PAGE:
Literature Study GuidesThe GodfatherBook 7 Chapter 28 Summary

The Godfather | Study Guide

Mario Puzo

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The Godfather | Book 7, Chapter 28 | Summary



In Book 7, Chapter 28 of The Godfather, during a plane ride back to New York, Michael Corleone reflects on the last three years of his life. A year after he returned from Sicily, Michael married Kay Adams. Michael also underwent extensive training by Tom Hagen and Don Vito Corleone about the family business with the aim of Michael replacing the Don. Soon Kay bore a son and then got pregnant again. Kay and Michael lived in a house on the Long Island mall, where the other Corleones lived. Kay and Connie became friends. Connie often expressed concern to Kay about Michael not really liking her husband, Carlo Rizzi. When Kay brought this up to Michael, he reluctantly explained about Sonny going to Connie's apartment after her husband beat her up. On the way, Sonny was killed. As a result, Connie fears that Michael secretly blames Carlo for Sonny's death. However, Michael denies this. Connie and Mama Corleone nagged Michael about getting his face fixed, but he refused. However, because Kay became concerned that Michael might develop sinus trouble, he agreed to have the surgery.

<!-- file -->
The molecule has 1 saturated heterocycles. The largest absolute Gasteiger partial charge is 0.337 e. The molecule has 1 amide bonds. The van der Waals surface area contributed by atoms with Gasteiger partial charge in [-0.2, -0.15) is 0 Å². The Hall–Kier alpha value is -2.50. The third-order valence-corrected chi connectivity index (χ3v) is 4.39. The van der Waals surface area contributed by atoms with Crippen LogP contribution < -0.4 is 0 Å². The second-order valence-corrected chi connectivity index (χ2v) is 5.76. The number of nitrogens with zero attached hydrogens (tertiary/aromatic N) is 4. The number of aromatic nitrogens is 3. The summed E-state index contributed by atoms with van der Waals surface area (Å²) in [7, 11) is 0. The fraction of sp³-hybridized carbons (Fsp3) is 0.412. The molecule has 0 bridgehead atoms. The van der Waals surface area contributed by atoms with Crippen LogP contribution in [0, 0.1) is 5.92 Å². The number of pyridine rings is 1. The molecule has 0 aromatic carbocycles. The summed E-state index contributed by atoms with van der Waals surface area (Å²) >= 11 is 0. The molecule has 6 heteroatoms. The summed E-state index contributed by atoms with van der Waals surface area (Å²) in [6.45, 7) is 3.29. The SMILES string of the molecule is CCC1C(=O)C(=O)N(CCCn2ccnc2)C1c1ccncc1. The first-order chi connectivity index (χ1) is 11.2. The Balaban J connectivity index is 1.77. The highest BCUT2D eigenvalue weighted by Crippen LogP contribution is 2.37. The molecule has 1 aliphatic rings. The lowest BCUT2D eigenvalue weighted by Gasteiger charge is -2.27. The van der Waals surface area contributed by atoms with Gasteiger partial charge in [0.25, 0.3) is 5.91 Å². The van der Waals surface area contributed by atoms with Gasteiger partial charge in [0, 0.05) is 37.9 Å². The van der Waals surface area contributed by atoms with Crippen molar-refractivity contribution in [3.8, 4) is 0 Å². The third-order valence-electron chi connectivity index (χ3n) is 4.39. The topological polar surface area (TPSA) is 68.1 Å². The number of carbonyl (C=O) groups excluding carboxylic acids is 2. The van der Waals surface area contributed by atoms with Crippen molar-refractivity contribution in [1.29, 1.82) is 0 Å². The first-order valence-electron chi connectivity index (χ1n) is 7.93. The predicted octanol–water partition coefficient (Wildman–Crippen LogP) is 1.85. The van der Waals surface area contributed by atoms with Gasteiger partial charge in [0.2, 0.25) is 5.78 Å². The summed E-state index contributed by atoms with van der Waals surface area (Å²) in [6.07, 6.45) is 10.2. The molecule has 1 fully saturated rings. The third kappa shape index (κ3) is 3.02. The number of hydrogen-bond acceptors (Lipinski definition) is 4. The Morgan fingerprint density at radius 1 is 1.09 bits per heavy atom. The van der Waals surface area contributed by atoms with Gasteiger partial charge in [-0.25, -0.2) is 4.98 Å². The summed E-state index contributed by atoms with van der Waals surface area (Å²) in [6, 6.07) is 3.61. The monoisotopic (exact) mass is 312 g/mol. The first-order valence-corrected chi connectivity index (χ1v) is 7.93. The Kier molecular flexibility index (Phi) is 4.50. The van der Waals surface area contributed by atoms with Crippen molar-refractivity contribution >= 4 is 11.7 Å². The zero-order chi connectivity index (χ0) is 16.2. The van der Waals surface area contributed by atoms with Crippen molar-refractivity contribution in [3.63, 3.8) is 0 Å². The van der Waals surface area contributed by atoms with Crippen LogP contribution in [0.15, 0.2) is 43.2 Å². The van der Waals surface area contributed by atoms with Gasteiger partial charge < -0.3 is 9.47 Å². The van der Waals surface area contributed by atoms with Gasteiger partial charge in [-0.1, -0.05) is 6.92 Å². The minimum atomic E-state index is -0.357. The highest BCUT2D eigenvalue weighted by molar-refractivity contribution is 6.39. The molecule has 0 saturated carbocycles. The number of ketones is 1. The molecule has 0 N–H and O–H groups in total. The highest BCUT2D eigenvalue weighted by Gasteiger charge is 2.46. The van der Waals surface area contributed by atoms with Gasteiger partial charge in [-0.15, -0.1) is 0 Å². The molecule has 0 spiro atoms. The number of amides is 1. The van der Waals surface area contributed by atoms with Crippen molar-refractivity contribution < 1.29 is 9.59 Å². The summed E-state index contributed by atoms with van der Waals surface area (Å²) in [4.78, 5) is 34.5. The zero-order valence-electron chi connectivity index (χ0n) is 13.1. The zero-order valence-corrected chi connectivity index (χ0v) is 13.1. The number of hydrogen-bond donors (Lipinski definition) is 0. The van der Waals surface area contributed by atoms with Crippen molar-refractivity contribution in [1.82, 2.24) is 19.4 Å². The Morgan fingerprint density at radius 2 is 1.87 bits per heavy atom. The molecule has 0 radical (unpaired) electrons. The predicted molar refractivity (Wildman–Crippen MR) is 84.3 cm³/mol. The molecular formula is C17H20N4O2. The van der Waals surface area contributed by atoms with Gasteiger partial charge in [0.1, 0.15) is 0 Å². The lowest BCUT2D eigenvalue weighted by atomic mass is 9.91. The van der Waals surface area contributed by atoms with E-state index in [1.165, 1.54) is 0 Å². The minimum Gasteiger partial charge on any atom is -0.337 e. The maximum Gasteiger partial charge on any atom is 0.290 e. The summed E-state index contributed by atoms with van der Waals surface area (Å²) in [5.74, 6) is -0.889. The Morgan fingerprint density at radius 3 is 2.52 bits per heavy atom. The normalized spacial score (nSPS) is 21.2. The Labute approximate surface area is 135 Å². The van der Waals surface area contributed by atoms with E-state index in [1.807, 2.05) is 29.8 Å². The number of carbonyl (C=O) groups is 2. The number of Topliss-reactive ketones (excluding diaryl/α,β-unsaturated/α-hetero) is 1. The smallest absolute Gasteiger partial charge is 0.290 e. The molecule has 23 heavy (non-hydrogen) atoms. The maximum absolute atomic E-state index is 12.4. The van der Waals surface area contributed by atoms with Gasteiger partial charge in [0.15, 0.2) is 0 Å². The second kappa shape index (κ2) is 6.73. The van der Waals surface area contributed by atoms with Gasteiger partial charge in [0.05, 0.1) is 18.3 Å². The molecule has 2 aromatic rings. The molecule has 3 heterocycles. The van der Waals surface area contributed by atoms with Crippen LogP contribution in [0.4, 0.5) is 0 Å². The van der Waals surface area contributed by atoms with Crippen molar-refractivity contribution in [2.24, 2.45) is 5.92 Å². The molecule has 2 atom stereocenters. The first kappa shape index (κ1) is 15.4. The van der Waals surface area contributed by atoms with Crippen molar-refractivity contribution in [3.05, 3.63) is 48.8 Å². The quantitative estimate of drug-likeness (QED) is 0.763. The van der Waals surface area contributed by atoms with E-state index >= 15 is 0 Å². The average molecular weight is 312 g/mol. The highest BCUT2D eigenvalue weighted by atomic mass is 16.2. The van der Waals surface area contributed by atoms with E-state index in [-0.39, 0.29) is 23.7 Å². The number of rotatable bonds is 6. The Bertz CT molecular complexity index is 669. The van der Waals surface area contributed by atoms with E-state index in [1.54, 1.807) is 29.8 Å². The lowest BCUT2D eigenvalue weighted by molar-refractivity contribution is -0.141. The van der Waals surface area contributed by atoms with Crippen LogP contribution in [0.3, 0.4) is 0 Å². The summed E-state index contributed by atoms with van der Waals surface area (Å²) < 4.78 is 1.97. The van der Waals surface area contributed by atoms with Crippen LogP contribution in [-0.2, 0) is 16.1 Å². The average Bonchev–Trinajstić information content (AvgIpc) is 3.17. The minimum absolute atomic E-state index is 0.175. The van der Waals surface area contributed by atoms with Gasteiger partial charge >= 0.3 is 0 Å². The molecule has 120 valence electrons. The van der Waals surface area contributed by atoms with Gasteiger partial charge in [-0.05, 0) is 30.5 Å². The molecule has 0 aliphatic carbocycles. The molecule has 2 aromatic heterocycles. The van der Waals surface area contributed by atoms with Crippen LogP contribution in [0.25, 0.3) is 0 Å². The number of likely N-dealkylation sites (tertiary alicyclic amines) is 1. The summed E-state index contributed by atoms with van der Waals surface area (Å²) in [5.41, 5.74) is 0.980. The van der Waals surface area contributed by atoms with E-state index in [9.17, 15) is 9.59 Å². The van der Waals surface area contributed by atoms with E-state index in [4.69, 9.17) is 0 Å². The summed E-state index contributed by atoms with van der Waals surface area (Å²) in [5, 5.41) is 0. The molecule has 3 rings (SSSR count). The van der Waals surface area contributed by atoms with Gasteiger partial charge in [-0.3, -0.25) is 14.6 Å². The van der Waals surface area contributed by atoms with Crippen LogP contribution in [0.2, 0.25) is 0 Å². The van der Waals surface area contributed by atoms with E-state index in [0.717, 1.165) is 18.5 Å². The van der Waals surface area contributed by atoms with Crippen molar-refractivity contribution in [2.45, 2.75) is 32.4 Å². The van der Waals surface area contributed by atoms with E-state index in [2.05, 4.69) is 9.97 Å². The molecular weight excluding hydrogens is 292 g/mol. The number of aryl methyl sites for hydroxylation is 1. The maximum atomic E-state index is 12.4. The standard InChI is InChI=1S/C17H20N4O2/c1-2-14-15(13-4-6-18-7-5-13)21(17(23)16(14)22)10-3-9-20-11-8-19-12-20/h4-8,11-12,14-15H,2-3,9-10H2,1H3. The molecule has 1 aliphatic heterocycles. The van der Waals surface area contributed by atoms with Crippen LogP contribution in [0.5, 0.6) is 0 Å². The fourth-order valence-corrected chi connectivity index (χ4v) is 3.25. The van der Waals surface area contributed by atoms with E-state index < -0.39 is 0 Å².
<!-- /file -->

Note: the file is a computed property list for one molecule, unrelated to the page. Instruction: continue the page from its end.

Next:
After returning to New York, Michael meets with the Don, Hagen, Peter Clemenza, Salvatore Tessio, and Carlo in the Don's house. By this time, the power of the Corleone family has weakened. Emilio Barzini now heads the most powerful New York family. Also, the Barzini and Tattaglia families have formed an alliance. They realize the Don has retired, and Michael has taken his place. But they see Michael as a weaker ruler than the Don as do Clemenza, Tessio, and Carlo. The Don and Hagen realize Michael's true strength as a leader. During the meeting, Tessio soon realizes Michael and the Don do not want to convince Moe Greene to sell his share of the Vegas hotel because they want to kill him. Michael explains how the family business is going to move from New York to Las Vegas. Michael says Hagen is no longer consigliori and instead will serve as the family's lawyer in Las Vegas. In a year's time, Clemenza and Tessio will be allowed to break off and form their own families. Until that time, Michael wants them to follow his lead. Tessio expresses his disagreement with the move to Las Vegas because Michael seems to be making it from a weak position. Michael tells Tessio that he will just have to take his word that things will be negotiated well. After Clemenza, Tessio, and Carlo leave, Hagen says he's disappointed about no longer being consigliori. Michael asserts that he is not a wartime consigliori, which the family will probably need. Later that year, Nino dies from illness. Two days after this, Moe Greene is shot to death in his home.